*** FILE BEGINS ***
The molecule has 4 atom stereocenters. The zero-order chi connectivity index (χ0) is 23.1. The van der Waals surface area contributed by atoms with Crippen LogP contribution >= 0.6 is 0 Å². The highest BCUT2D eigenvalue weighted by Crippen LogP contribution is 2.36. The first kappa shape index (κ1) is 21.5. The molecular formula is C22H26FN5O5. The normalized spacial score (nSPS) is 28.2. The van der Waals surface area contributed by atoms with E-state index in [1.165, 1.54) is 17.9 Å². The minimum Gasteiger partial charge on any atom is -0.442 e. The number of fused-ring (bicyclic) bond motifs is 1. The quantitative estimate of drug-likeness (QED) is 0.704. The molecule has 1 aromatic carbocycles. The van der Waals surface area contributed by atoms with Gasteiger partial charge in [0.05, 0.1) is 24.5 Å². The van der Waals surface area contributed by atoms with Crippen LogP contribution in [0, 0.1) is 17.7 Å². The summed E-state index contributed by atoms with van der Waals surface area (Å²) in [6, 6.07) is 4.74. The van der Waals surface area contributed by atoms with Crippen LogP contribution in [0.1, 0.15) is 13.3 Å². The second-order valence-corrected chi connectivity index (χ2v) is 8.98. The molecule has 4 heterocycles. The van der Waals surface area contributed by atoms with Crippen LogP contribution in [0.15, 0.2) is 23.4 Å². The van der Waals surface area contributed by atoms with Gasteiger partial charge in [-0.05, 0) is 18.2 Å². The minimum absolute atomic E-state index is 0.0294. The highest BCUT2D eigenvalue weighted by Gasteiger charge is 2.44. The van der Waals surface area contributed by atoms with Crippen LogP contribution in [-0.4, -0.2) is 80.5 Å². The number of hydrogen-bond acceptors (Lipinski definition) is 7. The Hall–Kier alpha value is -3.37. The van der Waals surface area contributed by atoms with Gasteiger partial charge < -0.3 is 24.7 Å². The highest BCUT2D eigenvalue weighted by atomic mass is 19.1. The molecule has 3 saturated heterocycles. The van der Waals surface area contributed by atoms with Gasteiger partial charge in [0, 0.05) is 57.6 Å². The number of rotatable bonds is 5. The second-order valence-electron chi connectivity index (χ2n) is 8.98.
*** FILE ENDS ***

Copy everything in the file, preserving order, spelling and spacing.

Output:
The molecule has 4 atom stereocenters. The zero-order chi connectivity index (χ0) is 23.1. The van der Waals surface area contributed by atoms with Crippen LogP contribution >= 0.6 is 0 Å². The highest BCUT2D eigenvalue weighted by Crippen LogP contribution is 2.36. The first kappa shape index (κ1) is 21.5. The molecular formula is C22H26FN5O5. The normalized spacial score (nSPS) is 28.2. The van der Waals surface area contributed by atoms with E-state index in [1.165, 1.54) is 17.9 Å². The minimum Gasteiger partial charge on any atom is -0.442 e. The number of fused-ring (bicyclic) bond motifs is 1. The quantitative estimate of drug-likeness (QED) is 0.704. The molecule has 1 aromatic carbocycles. The van der Waals surface area contributed by atoms with Gasteiger partial charge in [0.05, 0.1) is 24.5 Å². The van der Waals surface area contributed by atoms with Crippen LogP contribution in [0, 0.1) is 17.7 Å². The summed E-state index contributed by atoms with van der Waals surface area (Å²) in [6, 6.07) is 4.74. The van der Waals surface area contributed by atoms with Crippen LogP contribution in [0.1, 0.15) is 13.3 Å². The second-order valence-corrected chi connectivity index (χ2v) is 8.98. The molecule has 4 heterocycles. The van der Waals surface area contributed by atoms with Crippen LogP contribution in [0.15, 0.2) is 23.4 Å². The van der Waals surface area contributed by atoms with Gasteiger partial charge in [-0.05, 0) is 18.2 Å². The minimum absolute atomic E-state index is 0.0294. The highest BCUT2D eigenvalue weighted by Gasteiger charge is 2.44. The van der Waals surface area contributed by atoms with Crippen LogP contribution in [-0.4, -0.2) is 80.5 Å². The number of hydrogen-bond acceptors (Lipinski definition) is 7. The Hall–Kier alpha value is -3.37. The van der Waals surface area contributed by atoms with Gasteiger partial charge < -0.3 is 24.7 Å². The highest BCUT2D eigenvalue weighted by atomic mass is 19.1. The molecule has 3 saturated heterocycles. The van der Waals surface area contributed by atoms with Gasteiger partial charge in [0, 0.05) is 57.6 Å². The number of rotatable bonds is 5. The second-order valence-electron chi connectivity index (χ2n) is 8.98.